Square today launched a new service that will allow its small business sellers to offer financing to their customers. Square Installments, as the service is called, will be available at launch to sellers in 22 U.S. states for purchases between $250 and $10,000. Customers can apply to pay for their purchase over three, six, or 12 months.
Interest rates for the purchases will range between 0 and 24 percent, Square says, and decisions on approvals will be made in real time.
The company designed the process to be quick and transparent, only requiring a brief application process that can be done at any time — including either in the store or at home. When approved, Square also spells out what the total cost will be, and displays the monthly payment options available.
Square says it came to the decision to move into consumer lending services because of customer demand. A survey it ran indicated there was strong demand for more flexible payment options among U.S. consumers. It also cited research that found that 68 percent of consumers said they would be more likely to consider a small or local business if it offered financing options.
But many smaller businesses have not been able to offer payment programs, because they either have minimum sales requirements they can’t meet, or because set up time is too labor intensive or expensive, Square explains.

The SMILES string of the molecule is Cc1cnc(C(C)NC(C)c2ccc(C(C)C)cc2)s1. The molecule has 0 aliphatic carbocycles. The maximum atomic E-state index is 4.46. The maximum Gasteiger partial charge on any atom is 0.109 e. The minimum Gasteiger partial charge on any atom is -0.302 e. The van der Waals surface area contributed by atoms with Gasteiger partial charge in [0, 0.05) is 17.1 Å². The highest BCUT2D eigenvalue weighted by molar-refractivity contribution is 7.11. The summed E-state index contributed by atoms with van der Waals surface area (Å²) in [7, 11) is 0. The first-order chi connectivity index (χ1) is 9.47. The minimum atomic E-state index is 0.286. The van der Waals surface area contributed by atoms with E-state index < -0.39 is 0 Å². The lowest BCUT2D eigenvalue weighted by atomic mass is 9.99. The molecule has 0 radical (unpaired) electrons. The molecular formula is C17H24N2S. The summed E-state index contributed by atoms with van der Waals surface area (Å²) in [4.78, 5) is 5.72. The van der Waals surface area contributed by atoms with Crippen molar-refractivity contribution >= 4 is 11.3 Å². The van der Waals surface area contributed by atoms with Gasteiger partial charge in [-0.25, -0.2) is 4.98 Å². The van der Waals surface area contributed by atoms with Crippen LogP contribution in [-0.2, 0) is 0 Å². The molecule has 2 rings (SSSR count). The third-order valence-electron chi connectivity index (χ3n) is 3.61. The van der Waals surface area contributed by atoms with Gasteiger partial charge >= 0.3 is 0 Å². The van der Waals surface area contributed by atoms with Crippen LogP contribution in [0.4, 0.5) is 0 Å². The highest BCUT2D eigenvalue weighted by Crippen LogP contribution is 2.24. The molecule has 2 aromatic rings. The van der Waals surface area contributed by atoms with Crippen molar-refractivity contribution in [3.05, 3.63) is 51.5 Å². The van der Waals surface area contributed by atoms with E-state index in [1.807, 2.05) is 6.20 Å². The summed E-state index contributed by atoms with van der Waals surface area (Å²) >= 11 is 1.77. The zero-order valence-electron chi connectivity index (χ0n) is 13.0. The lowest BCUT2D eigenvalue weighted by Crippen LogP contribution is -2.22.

“We’re focused on removing the complexity associated with financial products, enabling more businesses to access incredible tools that can help them grow,” said Jacqueline Reses, head of Square Capital, in a statement about the launch. “Square Installments delivers simple and quick financing to customers seeking greater flexibility as they make purchasing decisions.”
Square isn’t alone in addressing the needs of smaller sellers who want to offer payment programs.
A number of companies offer consumers alternative means of paying for purchases beyond just cash, check or charge these days. For example, Sezzle targets consumers with low FICO scores; London-based Divido is expanding to new markets after raising a Series A; Affirm now has more than 1,000 retail partners; there’s also FuturePay, Afterpay, Klarna’s Slice, PayPal Credit and many others.
However, not all are suitable for smaller sellers, like those who may run their businesses on Square.
The new Square Installments service is being run out of Square Capital, a subsidiary of Square that also offers cash advances to merchants. In the second quarter of 2018, Square Capital originated more than 60,000 loans totally $390 million, up 22 percent from the second quarter last year.
Sellers who want to start offering Square Installments to their customers can go to squareup.com/installments, while customers who want to make a purchase using Square Installments can visit squareinstallments.com.
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